Think again.   (Remember … this was NOT one of them “Controlled Experiements”, that real scientists like to run.  It was more like one you’d see at a “1999” Frat Party.)

Chemicals used to fight oil a trade-off

By Jason Dearen and Ray Henry, — May 5, 2010

[…] the effect of this largely untested treatment is still being studied by numerous federal agencies, and needs approval from a number of them before it can be rolled out in a larger way.

“Those analyses are going on, but right now there’s no consensus,” said Charlie Henry, the scientific support coordinator for the National Oceanic and Atmospheric Administration. “And we’re just really getting started. You can imagine it’s something we’ve never thought about.”


Corexit 9500 used

One of the chief agents being used, called Corexit 9500, is identified as a “moderate” human health hazard that can cause eye, skin or respiratory irritation with prolonged exposure, according to safety data documents.

According to the company, Corexit contains no known carcinogens or substances on the federal government’s list of toxic chemicals.

Even some of the most ardent environmentalists, while concerned about the potential effects, aren’t suggesting that the chemical concoction shouldn’t be used in this case.

It’s basically a giant experiment,” said Richard Charter, a senior policy adviser with Defenders of Wildlife. “I’m not saying we shouldn’t do it;  we have no good options.”

Nice.  “It’s basically a giant experiment.”

I wonder if BP, and their Federal Regulators, asked the Gulf Coast residents, how they felt about, being unwitting ‘guinea pigs’ — in this grand exercise in Extreme Resource Extraction?

Well, if it’s all in the Name of Progress, why should anyone care?

Afterall, it’s only Progress & Technology that can take a half-million gallons of Corexit 9500, add it to that extra large ‘glass of inky water’ — and Abra-ca-dabra!

It ALL turns a murky white, instantly!

problems solved, now you see it — now you don’t!

No worries … We got this!  

(just don’t peer too deep, under the surface … cuz it just might turn your stomach.)


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    • jamess on May 14, 2010 at 01:33

    I was listening to the Diane Rehm Show today on NPR

    some Oil Rig Engineer — called in, extremely upset,

    about the BP foot-dragging.

    He said the problem could be solved,

    with known, proven technology — in a matter of a few days —

    if all they wanted to do was CAP the Well Head.

    Something about:

    Using a “casement cutter” to cut off the fallen riser, just above the well head

    That immediately turns 3 leaks into one.

    Then put some sort of “draping device” over that cut,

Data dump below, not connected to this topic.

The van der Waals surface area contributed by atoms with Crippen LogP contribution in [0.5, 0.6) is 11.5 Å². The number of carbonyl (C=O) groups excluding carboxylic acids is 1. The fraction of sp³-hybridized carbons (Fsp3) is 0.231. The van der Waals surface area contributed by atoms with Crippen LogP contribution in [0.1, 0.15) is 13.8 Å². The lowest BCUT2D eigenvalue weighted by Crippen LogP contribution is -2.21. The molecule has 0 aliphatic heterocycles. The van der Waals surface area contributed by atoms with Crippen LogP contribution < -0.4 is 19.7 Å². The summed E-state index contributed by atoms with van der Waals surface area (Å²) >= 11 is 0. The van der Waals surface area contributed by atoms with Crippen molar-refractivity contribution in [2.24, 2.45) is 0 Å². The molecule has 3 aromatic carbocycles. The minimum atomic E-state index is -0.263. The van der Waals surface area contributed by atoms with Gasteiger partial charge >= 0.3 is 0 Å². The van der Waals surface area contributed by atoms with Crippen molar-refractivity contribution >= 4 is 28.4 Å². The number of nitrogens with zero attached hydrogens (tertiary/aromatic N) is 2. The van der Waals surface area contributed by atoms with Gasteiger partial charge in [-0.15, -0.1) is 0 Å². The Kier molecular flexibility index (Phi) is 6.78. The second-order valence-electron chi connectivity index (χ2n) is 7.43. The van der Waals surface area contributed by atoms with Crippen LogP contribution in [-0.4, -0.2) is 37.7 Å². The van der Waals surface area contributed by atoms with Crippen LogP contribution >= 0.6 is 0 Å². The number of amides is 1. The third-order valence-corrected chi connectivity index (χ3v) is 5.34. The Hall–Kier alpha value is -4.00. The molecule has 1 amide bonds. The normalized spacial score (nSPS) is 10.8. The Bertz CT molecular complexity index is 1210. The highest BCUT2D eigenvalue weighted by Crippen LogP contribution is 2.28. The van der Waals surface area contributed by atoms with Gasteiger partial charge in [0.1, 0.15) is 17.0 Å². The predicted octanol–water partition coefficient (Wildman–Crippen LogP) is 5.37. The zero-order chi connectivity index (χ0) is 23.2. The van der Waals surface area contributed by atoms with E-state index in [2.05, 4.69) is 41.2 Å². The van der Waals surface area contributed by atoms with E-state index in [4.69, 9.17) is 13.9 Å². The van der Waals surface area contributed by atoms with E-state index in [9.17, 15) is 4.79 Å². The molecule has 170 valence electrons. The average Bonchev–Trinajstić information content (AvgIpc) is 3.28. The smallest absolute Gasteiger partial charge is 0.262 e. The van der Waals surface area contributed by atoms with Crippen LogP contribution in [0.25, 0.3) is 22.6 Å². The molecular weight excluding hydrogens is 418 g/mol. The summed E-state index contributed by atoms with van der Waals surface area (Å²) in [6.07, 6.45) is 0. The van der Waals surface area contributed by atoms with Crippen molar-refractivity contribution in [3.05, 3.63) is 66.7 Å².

which allows you to then seal the “clean cut”

    with either another BOP, or a shut-off valve, to cap it.

    The Engineer was besides himself with Frustration,

    as to WHY BP was not doing this?

    Diane asked the guy to stay on the line,

    to try to get him in touch with the “right people”

    here’s the program audio:


    The engineer was about 10 minutes in, I think

    • Edger on May 14, 2010 at 01:56

    I think they dream of somehow being able to capture and refine it for sale, and they don’t care how much they poison the gulf (and a good part of the earth) in the process.


    by popping out the proteins that regulate chemical traffic across the membrane.

    See?  the free-market can de-regulate anything!  Life itself.

  2. Little Boy and Fat Boy seemed to do the trick, didn’t they?

    But, but radiation sickness followed by gruesome deformation and death? Nah, just a little bit more testing and we’ll have it licked. And we’ll keep that little old formula to ourselves. We’re not toxic people, we love life.

    We’ll show you by conducting harmless tests in the beautiful South Pacific.

    The world has gone directly to hell in the last 65 years with Agent Orange leading the way, followed by pesticides, cleaning agents and a whole slew of synthetic toxins whether in containers, carpets or building materials. Hell, what’s a little leak in the lithosphere? It’s just a harmless alliteration, that’s all.

  3. Actually, Joy soap is a dispersant. If you put some oil in the sink, or better yet drop it off your Bayliner, and drop some Joy in-the sheen is gone. Problem solved? Nope. You just can’t see it now–and neither can the Coast Guard.

    Of course, but only if your oil spill is big enough, instead of fining you the Coast Guard will hire a public relation firm–to make it look far better than it is anyway.

  4. Team Obama has been caught in a cover-up. They delayed the release of  streaming video of the oil gusher for weeks.

    • jamess on May 15, 2010 at 04:47

    in the original diary.

    the site was acting up, when I posted this.

    should be fixed now.

  5. … gets into the water.  It’s like spraying highly refined gasoline, glycol (alcohol) and sulfer compounds into the water.

    I disagree with the “low toxicity” as it is toxic in small parts per million to the tiniest living things things in the gulf’s waters food chains, and the effect is cumulative as it sinks into the bottom sediments.  If the other fish, birds, and mammals have nothing to eat…..  

    If it’s surface sprayed, it decomposes and some parts of it would evaporate, as does some of the oil itself.

    If it’s in the water column, they don’t know.   But they (govt in a news conference today)  are claiming that it’s not in the water column.  W_T_F ?    Is the ocean tooth fairy making it all dissipate ?

    Is it rising or sinking, or floating along under the surface, as they think a huge mass of the spilt oil is doing now ?

    They don’t know.  They admitted as much today, in a press conference. They’re looking at the data.   It’s an experiment.